In order to provide the best instruction possible, we are not adopting a one-size-fits-all approach for Friday. I am aware that this allows for more confusion, but not every situation is the same. Not every teacher is receiving a second dose. Some teachers did not have a bad reaction to their first vaccine and plan on powering through the second one (I don’t think that would have been easily possible for me after my first dose). Some students don’t normally take their Chromebooks home and some teachers don’t want to try to juggle that. The list of variables goes on, but I think my point is clear that every classroom is a bit different.
Teachers have been given the option to provide synchronous instruction (think Google Meet similar to when we were remote before) or asynchronous instruction (think paper packet homework). For our elementary students, their schedules will be communicated to families by their teachers. Our secondary teachers will be sure that each student knows what is expected of them for Friday and will post a brief summary of their schedules on Otus. Please do your best to help your child(ren) be successful on Friday, but if something does not work as planned, it is just one day so please do not panic.
If you have any questions, please reach out before Friday by contacting your child(ren)’s teacher(s) or call the office at 386-5153.
Here’s to one more step on our road back to normalcy. Thank you for your support and understanding. Looking forward to Monday where we return to our current hybrid plan.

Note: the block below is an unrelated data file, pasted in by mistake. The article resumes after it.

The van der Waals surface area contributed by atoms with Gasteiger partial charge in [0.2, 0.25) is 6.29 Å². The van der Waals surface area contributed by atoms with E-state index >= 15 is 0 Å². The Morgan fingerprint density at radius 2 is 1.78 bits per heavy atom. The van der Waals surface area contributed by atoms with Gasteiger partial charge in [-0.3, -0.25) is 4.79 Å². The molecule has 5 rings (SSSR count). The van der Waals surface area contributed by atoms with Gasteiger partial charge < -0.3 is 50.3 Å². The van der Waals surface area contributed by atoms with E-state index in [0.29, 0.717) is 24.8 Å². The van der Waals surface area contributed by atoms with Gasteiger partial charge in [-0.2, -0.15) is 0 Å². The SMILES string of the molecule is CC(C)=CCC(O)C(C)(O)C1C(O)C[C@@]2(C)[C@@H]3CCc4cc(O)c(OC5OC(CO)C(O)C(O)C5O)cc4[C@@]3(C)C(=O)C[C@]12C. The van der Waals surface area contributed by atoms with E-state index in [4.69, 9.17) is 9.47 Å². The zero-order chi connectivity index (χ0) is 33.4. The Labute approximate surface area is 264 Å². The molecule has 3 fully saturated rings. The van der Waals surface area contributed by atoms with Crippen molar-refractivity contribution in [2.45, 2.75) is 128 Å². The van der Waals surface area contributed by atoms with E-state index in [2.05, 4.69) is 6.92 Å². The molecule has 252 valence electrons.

Neil Wetherbee, Superintendent
February 9, 2021 Update
(posted at 1:42pm)
Dear Northport Public School Families,
I hope that this letter finds you and your family safe and healthy. It goes without saying that the last 12 months have been unlike any other year we’ve experienced. In November as the number of COVID-19 cases climbed in the area and the upcoming holidays likely to increase those numbers, the Northport Public School Board voted to move the district to fully remote learning. The Board reconfirmed this decision in December. At the January meeting, the number of cases showed a steady decline, and staff vaccinations seemed imminent. The Board voted to extend remote learning one additional month.
Since the January meeting, the number of daily new cases continued to drop across the state and our community. The numbers now are the best they’ve been since about the start of the school year. Additionally, 79% of the school staff received their first vaccinations with another 12% being vaccinated this week. All told to date, 91% of the staff elected to be vaccinated. Furthermore, all other school districts across the region are again offering in-person instruction with no concerning transmission within schools. The Board voted unanimously to return to the same hybrid instruction in-place prior to going virtual. Students who want in-person instruction will have that option starting Tuesday, February 16th (No school for anyone on Monday, February 15th as it is the district’s mid-winter long weekend).